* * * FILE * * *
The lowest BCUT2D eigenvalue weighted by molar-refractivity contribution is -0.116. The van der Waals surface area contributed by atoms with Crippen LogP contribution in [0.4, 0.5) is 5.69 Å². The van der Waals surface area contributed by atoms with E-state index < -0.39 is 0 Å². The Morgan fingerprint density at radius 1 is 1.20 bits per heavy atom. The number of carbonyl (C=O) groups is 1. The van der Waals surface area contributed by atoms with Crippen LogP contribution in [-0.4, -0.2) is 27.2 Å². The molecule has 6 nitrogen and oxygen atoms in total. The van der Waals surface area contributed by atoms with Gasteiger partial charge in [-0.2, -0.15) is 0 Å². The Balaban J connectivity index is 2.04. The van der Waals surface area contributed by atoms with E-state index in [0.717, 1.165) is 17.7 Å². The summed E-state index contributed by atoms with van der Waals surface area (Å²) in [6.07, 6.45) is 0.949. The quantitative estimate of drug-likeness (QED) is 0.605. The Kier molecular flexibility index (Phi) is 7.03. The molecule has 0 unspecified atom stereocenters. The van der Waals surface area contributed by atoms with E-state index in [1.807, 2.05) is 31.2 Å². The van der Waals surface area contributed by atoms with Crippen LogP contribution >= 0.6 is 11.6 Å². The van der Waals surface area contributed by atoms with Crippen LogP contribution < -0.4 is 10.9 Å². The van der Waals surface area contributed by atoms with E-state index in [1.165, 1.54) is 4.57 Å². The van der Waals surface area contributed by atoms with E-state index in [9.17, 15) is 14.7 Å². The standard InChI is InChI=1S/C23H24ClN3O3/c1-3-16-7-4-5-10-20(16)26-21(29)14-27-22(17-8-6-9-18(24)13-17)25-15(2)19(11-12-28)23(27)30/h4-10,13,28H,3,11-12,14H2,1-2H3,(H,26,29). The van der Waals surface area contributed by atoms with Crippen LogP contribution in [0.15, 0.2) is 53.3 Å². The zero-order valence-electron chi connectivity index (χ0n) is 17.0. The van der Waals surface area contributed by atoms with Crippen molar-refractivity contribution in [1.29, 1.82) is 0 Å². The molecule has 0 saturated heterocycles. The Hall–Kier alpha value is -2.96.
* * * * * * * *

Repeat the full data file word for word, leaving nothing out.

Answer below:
The lowest BCUT2D eigenvalue weighted by molar-refractivity contribution is -0.116. The van der Waals surface area contributed by atoms with Crippen LogP contribution in [0.4, 0.5) is 5.69 Å². The van der Waals surface area contributed by atoms with E-state index < -0.39 is 0 Å². The Morgan fingerprint density at radius 1 is 1.20 bits per heavy atom. The number of carbonyl (C=O) groups is 1. The van der Waals surface area contributed by atoms with Crippen LogP contribution in [-0.4, -0.2) is 27.2 Å². The molecule has 6 nitrogen and oxygen atoms in total. The van der Waals surface area contributed by atoms with Gasteiger partial charge in [-0.2, -0.15) is 0 Å². The Balaban J connectivity index is 2.04. The van der Waals surface area contributed by atoms with E-state index in [0.717, 1.165) is 17.7 Å². The summed E-state index contributed by atoms with van der Waals surface area (Å²) in [6.07, 6.45) is 0.949. The quantitative estimate of drug-likeness (QED) is 0.605. The Kier molecular flexibility index (Phi) is 7.03. The molecule has 0 unspecified atom stereocenters. The van der Waals surface area contributed by atoms with E-state index in [1.807, 2.05) is 31.2 Å². The van der Waals surface area contributed by atoms with Crippen LogP contribution >= 0.6 is 11.6 Å². The van der Waals surface area contributed by atoms with Crippen LogP contribution < -0.4 is 10.9 Å². The van der Waals surface area contributed by atoms with E-state index in [1.165, 1.54) is 4.57 Å². The van der Waals surface area contributed by atoms with E-state index in [9.17, 15) is 14.7 Å². The standard InChI is InChI=1S/C23H24ClN3O3/c1-3-16-7-4-5-10-20(16)26-21(29)14-27-22(17-8-6-9-18(24)13-17)25-15(2)19(11-12-28)23(27)30/h4-10,13,28H,3,11-12,14H2,1-2H3,(H,26,29). The van der Waals surface area contributed by atoms with Crippen LogP contribution in [0.15, 0.2) is 53.3 Å². The zero-order valence-electron chi connectivity index (χ0n) is 17.0. The van der Waals surface area contributed by atoms with Crippen molar-refractivity contribution in [1.29, 1.82) is 0 Å². The molecule has 0 saturated heterocycles. The Hall–Kier alpha value is -2.96.